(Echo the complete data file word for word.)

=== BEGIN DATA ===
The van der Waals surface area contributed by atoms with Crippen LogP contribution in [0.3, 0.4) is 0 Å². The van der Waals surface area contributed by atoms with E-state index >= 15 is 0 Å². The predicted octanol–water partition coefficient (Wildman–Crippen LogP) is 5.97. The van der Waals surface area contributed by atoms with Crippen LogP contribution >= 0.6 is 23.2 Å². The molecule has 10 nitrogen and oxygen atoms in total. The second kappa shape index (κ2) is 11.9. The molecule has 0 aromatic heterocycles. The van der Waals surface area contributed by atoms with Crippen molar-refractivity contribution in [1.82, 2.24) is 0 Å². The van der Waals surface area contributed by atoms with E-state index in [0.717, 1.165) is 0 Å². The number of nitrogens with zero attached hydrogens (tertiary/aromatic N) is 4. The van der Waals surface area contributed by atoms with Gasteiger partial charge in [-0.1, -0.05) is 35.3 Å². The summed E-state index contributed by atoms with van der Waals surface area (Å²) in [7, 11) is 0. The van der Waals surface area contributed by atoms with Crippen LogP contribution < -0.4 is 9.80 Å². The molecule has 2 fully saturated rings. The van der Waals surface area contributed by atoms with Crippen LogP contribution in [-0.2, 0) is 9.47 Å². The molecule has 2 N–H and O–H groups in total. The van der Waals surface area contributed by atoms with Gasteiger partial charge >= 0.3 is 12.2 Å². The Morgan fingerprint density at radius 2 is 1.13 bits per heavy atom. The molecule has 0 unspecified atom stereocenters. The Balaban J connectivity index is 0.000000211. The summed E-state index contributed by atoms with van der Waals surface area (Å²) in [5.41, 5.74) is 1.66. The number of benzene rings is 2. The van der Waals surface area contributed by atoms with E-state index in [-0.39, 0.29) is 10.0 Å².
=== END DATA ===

The van der Waals surface area contributed by atoms with Crippen LogP contribution in [0.3, 0.4) is 0 Å². The van der Waals surface area contributed by atoms with E-state index >= 15 is 0 Å². The predicted octanol–water partition coefficient (Wildman–Crippen LogP) is 5.97. The van der Waals surface area contributed by atoms with Crippen LogP contribution >= 0.6 is 23.2 Å². The molecule has 10 nitrogen and oxygen atoms in total. The second kappa shape index (κ2) is 11.9. The molecule has 0 aromatic heterocycles. The van der Waals surface area contributed by atoms with Crippen molar-refractivity contribution in [1.82, 2.24) is 0 Å². The van der Waals surface area contributed by atoms with E-state index in [0.717, 1.165) is 0 Å². The number of nitrogens with zero attached hydrogens (tertiary/aromatic N) is 4. The van der Waals surface area contributed by atoms with Gasteiger partial charge in [-0.1, -0.05) is 35.3 Å². The summed E-state index contributed by atoms with van der Waals surface area (Å²) in [7, 11) is 0. The van der Waals surface area contributed by atoms with Crippen LogP contribution < -0.4 is 9.80 Å². The molecule has 2 fully saturated rings. The van der Waals surface area contributed by atoms with Crippen LogP contribution in [-0.2, 0) is 9.47 Å². The molecule has 2 N–H and O–H groups in total. The van der Waals surface area contributed by atoms with Gasteiger partial charge >= 0.3 is 12.2 Å². The Morgan fingerprint density at radius 2 is 1.13 bits per heavy atom. The molecule has 0 unspecified atom stereocenters. The Balaban J connectivity index is 0.000000211. The summed E-state index contributed by atoms with van der Waals surface area (Å²) in [5.41, 5.74) is 1.66. The number of benzene rings is 2. The van der Waals surface area contributed by atoms with E-state index in [-0.39, 0.29) is 10.0 Å².